Dave Henderson, the former major league outfielder who hit one of the most famous home runs in postseason history, died Sunday after suffering a massive heart attack. He was 57.
Henderson died early Sunday morning at Harborview Medical Center in Seattle, according to a statement from the Mariners, one of five teams Henderson played for in his career. Henderson had a kidney transplant in late October.
Henderson was best known for his home run in the 1986 AL Championship Series for Boston. With the Red Sox one strike from elimination in Game 5, Henderson hit a two-run homer in the top of the ninth against the California Angels to send the series back to Boston. The Red Sox won Games 6 and 7 to advance to the World Series.
"His home run in Game 5 of the 1986 ALCS was a signature moment in Red Sox history, and we shared his unbridled joy when he hopped into the air as the ball cleared the fence in Anaheim," Red Sox President Sam Kennedy said in a statement. "Hendu played just two seasons in Boston, but we always regarded him as one of us, and are grateful for the time we were able to enjoy his talent and infectious personality."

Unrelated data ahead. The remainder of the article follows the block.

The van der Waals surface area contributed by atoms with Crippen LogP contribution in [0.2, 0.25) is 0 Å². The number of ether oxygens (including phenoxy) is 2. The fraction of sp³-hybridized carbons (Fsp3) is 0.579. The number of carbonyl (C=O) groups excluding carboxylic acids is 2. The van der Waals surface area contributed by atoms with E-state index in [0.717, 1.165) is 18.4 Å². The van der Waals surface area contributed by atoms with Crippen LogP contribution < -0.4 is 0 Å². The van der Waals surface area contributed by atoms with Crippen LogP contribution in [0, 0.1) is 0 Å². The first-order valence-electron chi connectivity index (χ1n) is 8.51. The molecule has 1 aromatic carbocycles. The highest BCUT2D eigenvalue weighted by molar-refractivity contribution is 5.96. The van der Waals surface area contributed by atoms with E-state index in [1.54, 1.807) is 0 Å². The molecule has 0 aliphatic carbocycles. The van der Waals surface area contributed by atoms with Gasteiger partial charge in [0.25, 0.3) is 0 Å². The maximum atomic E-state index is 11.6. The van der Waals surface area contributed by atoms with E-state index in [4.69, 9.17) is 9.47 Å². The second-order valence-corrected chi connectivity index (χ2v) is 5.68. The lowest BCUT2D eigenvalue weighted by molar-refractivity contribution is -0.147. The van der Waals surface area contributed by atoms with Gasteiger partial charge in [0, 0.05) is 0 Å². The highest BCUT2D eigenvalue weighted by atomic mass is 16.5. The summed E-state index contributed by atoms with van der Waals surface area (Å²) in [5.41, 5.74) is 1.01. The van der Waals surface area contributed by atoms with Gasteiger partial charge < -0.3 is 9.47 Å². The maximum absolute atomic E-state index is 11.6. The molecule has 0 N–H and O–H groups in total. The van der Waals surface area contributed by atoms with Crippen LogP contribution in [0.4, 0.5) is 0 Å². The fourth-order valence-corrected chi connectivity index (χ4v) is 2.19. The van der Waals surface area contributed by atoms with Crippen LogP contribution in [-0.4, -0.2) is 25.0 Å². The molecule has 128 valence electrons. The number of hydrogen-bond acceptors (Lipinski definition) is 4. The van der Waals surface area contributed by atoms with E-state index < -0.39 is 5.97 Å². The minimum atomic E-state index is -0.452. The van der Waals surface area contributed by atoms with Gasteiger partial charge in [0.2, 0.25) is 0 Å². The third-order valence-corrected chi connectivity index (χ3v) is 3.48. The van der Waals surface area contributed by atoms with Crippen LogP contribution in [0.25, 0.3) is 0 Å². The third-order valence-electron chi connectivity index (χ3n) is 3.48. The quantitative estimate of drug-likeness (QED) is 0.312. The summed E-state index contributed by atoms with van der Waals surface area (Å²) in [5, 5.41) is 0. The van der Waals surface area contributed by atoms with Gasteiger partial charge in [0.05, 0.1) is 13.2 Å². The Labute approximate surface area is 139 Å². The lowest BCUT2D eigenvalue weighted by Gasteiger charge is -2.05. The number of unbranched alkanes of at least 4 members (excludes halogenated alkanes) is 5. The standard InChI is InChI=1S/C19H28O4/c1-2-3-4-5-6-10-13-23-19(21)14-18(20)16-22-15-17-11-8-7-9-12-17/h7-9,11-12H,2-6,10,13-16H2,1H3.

But beyond his memorable playoff moment, Henderson was a reliable contributor to four teams that reached the World Series and played 14 seasons total in the majors. His greatest success came from 1988-91 with Oakland. During that four-year stretch, the A's went to the World Series three times.